A large tire company in Germany has partnered with the University of Aachen to produce dandelion rubber tires in an attempt to reduce landfill waste, microplastic pollution, deforestation, and economic shortcomings related to growing dandelion. Rubber tree.
Although the concept of “dandelion rubber” sounds like a Harry Potter spell waiting to happen, as mentioned earlier, it was actually developed by the Soviet Union in its quest for self-sufficiency.
The DW report tells the story of a treasure hunt in the greatest country of all time, and testing over 1,000 different specimens before dandelions growing in Kazakhstan were considered a perfect fit.
Previously, the world used rubber trees, mainly Hevea brasiliensis, Brazil, but during World War II the main powers of the USSR, United Kingdom, United States and Germany cultivated dandelions for the manufacture of rubber.
After the war ended, demand and supply gradually returned to Brazil and eventually to synthetic tires made petrochemicals.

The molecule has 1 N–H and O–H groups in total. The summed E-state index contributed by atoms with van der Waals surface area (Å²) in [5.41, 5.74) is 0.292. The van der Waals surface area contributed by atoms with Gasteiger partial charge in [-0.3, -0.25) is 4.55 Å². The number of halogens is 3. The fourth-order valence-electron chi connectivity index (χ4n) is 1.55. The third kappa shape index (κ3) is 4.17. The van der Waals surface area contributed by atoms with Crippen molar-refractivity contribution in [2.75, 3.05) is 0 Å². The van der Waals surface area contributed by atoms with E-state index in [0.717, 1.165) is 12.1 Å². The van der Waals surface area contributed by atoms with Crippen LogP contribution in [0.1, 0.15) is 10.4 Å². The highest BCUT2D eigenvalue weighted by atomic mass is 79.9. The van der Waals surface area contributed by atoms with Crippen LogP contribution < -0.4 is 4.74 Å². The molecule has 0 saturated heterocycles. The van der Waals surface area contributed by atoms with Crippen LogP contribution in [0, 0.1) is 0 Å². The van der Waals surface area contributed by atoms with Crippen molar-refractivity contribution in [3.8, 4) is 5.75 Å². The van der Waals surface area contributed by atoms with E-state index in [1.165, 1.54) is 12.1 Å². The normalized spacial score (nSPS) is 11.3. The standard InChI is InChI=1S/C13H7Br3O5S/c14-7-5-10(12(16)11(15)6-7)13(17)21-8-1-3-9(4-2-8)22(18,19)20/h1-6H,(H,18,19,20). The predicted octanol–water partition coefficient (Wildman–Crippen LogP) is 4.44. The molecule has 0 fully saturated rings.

Helping bees and our environment
Now Continental Tires is producing dandelion rubber tires called Taraxagum (which was inspired by the species' genus name Taraxacum). The bicycle version of its tires even won the 2021 German Sustainability Award for sustainable design.
“The fact that we were at the top of the 54 finalists shows that our Urban Taraxagum bicycle tire is a unique product that contributes to the development of a new alternative and sustainable supply of raw materials,” said Dr. Carla Recker, Head of development for the Taraxagum project.
The DW report added that the performance of dandelion tires was better in some cases than natural rubber – which is usually blended with synthetic rubber.
Able to grow, as we all know, practically any, the dandelion needs very little accommodation in the profile of a country or an agricultural company. Taraxagum's research team at Continental surmise that they could even be cultivated on polluted land or around old industrial parks.
Furthermore, the only additive needed during the rubber extraction process is hot water, unlike Hevea, which requires the use of organic solvents that pose a pollution risk if not disposed of properly.
Representing a critical early-season food supply for declining bees and a valuable source of super-nutritious food for humans, dandelions can also be turned into coffee, giving any child a good time blowing their seeds – and, now, as a new source for rubber in the world; truly a wonderful plant.